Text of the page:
​[SBS Seminar]​​​ SRRM2 organizes splicing condensates to regulate alternative splicing in human myeloid cells

15 Jan 2021 04.00 PM - 06.00 PM Classroom 1, SBS Current Students

Our lab studies splicing mechanisms and their implications in human genetic diseases including cancer As a major research line, we recently profiled alternative splicing in human myeloid cells such as monocytes/macrophages and neutrophils In this seminar, I will present one subproject centered on the SRRM 2 splicing factor, which we identified as a key player in human myeloid cells, likely both in physiology and leukemia SRRM 2 was known as a nuclear speckle marker containing multiple disordered domains, and we now show that it forms biomolecular condensates in human cells with hallmarks of liquid liquid phase separation By live cell imaging, we found that SRRM 2 is responsible for organizing nuclear speckles through cell cycle Our transcriptomic data in THP 1 monocyte like cells show that SRRM 2 deficiency mainly induces skipping of cassette exons with specific properties, and that it acts co transcriptionally Functionally, SRRM 2 regulates several splicing events important for myeloid cells, including production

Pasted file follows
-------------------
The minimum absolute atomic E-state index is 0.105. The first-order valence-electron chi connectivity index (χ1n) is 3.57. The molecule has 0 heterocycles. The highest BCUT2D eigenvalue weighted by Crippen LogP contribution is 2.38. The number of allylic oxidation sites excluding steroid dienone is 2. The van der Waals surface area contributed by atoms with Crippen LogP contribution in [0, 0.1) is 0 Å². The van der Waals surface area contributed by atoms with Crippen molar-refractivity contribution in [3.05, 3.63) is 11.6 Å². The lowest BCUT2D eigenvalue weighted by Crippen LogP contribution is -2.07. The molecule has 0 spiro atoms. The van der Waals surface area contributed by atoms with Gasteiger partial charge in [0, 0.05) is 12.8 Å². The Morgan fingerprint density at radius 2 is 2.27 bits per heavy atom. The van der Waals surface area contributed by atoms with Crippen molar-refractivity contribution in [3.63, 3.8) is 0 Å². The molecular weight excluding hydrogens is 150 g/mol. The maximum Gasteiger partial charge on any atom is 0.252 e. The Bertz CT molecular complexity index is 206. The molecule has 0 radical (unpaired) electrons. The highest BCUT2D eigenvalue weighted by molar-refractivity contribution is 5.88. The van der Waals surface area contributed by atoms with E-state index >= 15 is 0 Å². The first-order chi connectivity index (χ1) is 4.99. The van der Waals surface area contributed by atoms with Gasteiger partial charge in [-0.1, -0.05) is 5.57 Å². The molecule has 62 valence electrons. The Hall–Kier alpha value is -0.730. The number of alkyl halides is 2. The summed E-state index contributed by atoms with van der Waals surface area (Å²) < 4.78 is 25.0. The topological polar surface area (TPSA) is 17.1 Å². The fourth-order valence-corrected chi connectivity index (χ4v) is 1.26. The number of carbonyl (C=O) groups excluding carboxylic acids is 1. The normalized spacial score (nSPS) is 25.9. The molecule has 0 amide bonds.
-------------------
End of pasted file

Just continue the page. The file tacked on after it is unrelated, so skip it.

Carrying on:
of a FES splice isoform that attenuates innate inflammatory responses Our long term goal is to connect SRRM 2
condensate formation with splicing regulation and cellular function Our results reveal that SRRM 2 acts as a scaffold to
organize nuclear speckles likely via phase separation, which in turn regulates alternative splicing in innate immunity